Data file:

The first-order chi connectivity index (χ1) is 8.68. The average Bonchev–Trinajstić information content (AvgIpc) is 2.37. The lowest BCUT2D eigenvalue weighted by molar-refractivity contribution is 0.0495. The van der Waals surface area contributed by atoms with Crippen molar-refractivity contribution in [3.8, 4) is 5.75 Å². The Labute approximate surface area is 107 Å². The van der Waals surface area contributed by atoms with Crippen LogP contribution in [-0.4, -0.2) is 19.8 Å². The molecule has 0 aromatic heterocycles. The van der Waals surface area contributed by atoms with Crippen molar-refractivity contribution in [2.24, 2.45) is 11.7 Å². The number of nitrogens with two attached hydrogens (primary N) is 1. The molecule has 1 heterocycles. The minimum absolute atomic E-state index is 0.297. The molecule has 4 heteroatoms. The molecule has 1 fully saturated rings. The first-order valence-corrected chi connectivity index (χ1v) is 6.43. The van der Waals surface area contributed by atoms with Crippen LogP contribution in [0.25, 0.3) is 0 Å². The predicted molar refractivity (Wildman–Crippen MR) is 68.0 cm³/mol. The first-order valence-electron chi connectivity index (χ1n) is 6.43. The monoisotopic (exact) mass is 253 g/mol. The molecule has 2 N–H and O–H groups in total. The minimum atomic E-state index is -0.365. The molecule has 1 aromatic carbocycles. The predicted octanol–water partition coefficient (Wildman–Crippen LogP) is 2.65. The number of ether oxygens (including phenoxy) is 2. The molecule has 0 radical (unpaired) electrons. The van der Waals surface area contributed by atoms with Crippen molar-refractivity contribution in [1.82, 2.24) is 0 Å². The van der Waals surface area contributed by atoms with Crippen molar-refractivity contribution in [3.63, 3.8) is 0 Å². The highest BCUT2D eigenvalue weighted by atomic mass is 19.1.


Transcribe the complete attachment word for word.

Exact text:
The first-order chi connectivity index (χ1) is 8.68. The average Bonchev–Trinajstić information content (AvgIpc) is 2.37. The lowest BCUT2D eigenvalue weighted by molar-refractivity contribution is 0.0495. The van der Waals surface area contributed by atoms with Crippen molar-refractivity contribution in [3.8, 4) is 5.75 Å². The Labute approximate surface area is 107 Å². The van der Waals surface area contributed by atoms with Crippen LogP contribution in [-0.4, -0.2) is 19.8 Å². The molecule has 0 aromatic heterocycles. The van der Waals surface area contributed by atoms with Crippen molar-refractivity contribution in [2.24, 2.45) is 11.7 Å². The number of nitrogens with two attached hydrogens (primary N) is 1. The molecule has 1 heterocycles. The minimum absolute atomic E-state index is 0.297. The molecule has 4 heteroatoms. The molecule has 1 fully saturated rings. The first-order valence-corrected chi connectivity index (χ1v) is 6.43. The van der Waals surface area contributed by atoms with Crippen LogP contribution in [0.25, 0.3) is 0 Å². The predicted molar refractivity (Wildman–Crippen MR) is 68.0 cm³/mol. The first-order valence-electron chi connectivity index (χ1n) is 6.43. The monoisotopic (exact) mass is 253 g/mol. The molecule has 2 N–H and O–H groups in total. The minimum atomic E-state index is -0.365. The molecule has 1 aromatic carbocycles. The predicted octanol–water partition coefficient (Wildman–Crippen LogP) is 2.65. The number of ether oxygens (including phenoxy) is 2. The molecule has 0 radical (unpaired) electrons. The van der Waals surface area contributed by atoms with Crippen molar-refractivity contribution in [1.82, 2.24) is 0 Å². The van der Waals surface area contributed by atoms with Crippen molar-refractivity contribution in [3.63, 3.8) is 0 Å². The highest BCUT2D eigenvalue weighted by atomic mass is 19.1.